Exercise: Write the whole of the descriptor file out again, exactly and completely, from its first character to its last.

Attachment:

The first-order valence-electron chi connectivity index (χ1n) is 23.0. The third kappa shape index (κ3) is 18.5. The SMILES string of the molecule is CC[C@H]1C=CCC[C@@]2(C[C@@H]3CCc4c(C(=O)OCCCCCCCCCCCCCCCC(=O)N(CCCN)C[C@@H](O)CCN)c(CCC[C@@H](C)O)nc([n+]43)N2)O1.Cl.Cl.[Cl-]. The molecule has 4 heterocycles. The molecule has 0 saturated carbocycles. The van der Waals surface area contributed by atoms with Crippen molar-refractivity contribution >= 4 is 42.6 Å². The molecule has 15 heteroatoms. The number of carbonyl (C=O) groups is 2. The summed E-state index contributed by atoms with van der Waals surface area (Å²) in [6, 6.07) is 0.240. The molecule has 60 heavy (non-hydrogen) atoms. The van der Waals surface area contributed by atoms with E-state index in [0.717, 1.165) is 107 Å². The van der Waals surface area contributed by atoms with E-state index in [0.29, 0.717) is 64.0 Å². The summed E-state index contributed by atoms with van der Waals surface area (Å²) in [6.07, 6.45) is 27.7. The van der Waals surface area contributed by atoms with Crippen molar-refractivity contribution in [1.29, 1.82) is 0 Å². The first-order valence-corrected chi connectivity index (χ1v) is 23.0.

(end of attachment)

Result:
The first-order valence-electron chi connectivity index (χ1n) is 23.0. The third kappa shape index (κ3) is 18.5. The SMILES string of the molecule is CC[C@H]1C=CCC[C@@]2(C[C@@H]3CCc4c(C(=O)OCCCCCCCCCCCCCCCC(=O)N(CCCN)C[C@@H](O)CCN)c(CCC[C@@H](C)O)nc([n+]43)N2)O1.Cl.Cl.[Cl-]. The molecule has 4 heterocycles. The molecule has 0 saturated carbocycles. The van der Waals surface area contributed by atoms with Crippen molar-refractivity contribution >= 4 is 42.6 Å². The molecule has 15 heteroatoms. The number of carbonyl (C=O) groups is 2. The summed E-state index contributed by atoms with van der Waals surface area (Å²) in [6, 6.07) is 0.240. The molecule has 60 heavy (non-hydrogen) atoms. The van der Waals surface area contributed by atoms with E-state index in [0.717, 1.165) is 107 Å². The van der Waals surface area contributed by atoms with E-state index in [0.29, 0.717) is 64.0 Å². The summed E-state index contributed by atoms with van der Waals surface area (Å²) in [6.07, 6.45) is 27.7. The van der Waals surface area contributed by atoms with Crippen molar-refractivity contribution in [1.29, 1.82) is 0 Å². The first-order valence-corrected chi connectivity index (χ1v) is 23.0.